I bought a Griffin iTalk earlier this week. Not entirely an impulse buy, but I did drive over to the local Apple Store instead of ordering online. I’ve been wanting the ability to record on my iPod since I received my first generation one. I find myself walking and driving a lot lately, so it’s a great way to record random thoughts while away from the computer. For personal use, not for broadcasting.
The quality is acceptable, but not what I’d like it to be. I tried to record a lecture in a large auditorium, with poor results. Might try again with a better position, or even an external microphone.
The software interface is the expected Apple high standards. Plug the thing in and it works, nothing to install. Yes, that’s right — Apple built recording software into all iPods (except the minis), knowing that only a very small fraction would have the hardware necessary to record. And that philosophy comes from the top. Here’s what Steve had to say in an interview with BusinessWeek:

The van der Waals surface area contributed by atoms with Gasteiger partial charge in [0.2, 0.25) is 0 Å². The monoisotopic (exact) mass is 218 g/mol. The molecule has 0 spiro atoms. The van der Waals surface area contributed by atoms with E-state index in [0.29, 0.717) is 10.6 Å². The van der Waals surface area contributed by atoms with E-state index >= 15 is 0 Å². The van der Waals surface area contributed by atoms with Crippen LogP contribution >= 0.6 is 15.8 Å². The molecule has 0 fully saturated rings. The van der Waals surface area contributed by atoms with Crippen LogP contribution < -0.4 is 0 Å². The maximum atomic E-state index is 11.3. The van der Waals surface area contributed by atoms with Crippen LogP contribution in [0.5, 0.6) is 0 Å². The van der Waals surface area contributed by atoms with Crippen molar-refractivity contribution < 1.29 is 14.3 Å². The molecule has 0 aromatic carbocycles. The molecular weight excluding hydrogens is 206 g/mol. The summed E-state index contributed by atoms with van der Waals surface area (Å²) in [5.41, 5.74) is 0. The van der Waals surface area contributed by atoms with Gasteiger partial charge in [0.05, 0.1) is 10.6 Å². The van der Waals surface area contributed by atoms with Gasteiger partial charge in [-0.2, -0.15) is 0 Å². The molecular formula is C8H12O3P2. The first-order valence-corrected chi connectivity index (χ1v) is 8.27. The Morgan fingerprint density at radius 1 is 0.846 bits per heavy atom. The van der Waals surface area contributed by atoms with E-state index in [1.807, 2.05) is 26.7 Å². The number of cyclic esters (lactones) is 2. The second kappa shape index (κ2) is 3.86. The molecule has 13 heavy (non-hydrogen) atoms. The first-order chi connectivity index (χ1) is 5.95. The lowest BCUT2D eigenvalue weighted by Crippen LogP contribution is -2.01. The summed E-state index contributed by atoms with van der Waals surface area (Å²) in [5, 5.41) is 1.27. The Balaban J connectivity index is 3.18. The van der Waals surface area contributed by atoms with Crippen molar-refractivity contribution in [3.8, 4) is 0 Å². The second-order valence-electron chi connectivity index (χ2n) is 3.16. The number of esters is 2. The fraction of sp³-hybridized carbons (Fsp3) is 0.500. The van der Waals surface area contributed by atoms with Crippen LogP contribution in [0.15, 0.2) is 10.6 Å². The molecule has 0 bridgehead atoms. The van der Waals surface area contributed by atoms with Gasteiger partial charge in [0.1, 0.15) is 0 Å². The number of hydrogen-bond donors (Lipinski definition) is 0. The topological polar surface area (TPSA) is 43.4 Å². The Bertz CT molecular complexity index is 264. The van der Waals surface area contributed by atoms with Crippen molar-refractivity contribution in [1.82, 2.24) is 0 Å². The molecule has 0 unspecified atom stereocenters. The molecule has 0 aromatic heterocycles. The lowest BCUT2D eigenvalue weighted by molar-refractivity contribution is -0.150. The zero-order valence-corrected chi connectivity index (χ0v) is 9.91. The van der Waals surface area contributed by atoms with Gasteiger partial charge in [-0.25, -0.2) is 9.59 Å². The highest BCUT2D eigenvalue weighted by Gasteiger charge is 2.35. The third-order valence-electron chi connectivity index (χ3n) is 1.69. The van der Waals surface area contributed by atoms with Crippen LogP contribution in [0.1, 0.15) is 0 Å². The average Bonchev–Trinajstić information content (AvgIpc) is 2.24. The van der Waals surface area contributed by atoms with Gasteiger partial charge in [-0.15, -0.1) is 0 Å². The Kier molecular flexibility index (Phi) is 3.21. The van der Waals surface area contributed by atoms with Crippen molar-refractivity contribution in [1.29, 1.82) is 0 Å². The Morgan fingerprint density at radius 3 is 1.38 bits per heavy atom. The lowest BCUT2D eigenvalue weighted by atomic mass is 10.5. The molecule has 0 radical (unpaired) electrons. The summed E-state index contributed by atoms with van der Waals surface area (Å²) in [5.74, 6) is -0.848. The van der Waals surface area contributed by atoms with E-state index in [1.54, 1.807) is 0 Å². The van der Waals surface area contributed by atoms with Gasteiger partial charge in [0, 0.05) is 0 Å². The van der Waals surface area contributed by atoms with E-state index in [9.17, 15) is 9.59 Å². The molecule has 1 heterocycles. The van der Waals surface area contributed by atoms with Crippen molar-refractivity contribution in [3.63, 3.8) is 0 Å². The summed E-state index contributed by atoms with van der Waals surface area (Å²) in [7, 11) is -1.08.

“It’s because when you buy our products, and three months later you get stuck on something, you quickly figure out [how to get past it]. And you think, ‘Wow, someone over there at Apple actually thought of this!’ And then three months later you try to do something you hadn’t tried before, and it works, and you think ‘Hey, they thought of that, too.’ And then six months later it happens again. There’s almost no product in the world that you have that experience with, but you have it with a Mac. And you have it with an iPod.”
Jon Udell frequently talks about audio techniques. I liked this section from today’s blog post on personal productivity:
“How many times have you heard this? ‘Your call may be recorded in order to assure quality customer service.’ Lately I’m starting to repeat the line back to them and then start recording on my end too. If you can pinpoint what an agent said on a previous call, you can alter the balance of power.”
It’s been a while since I bought a new gadget for myself. We’ll have to see whether it ends up being useful or not.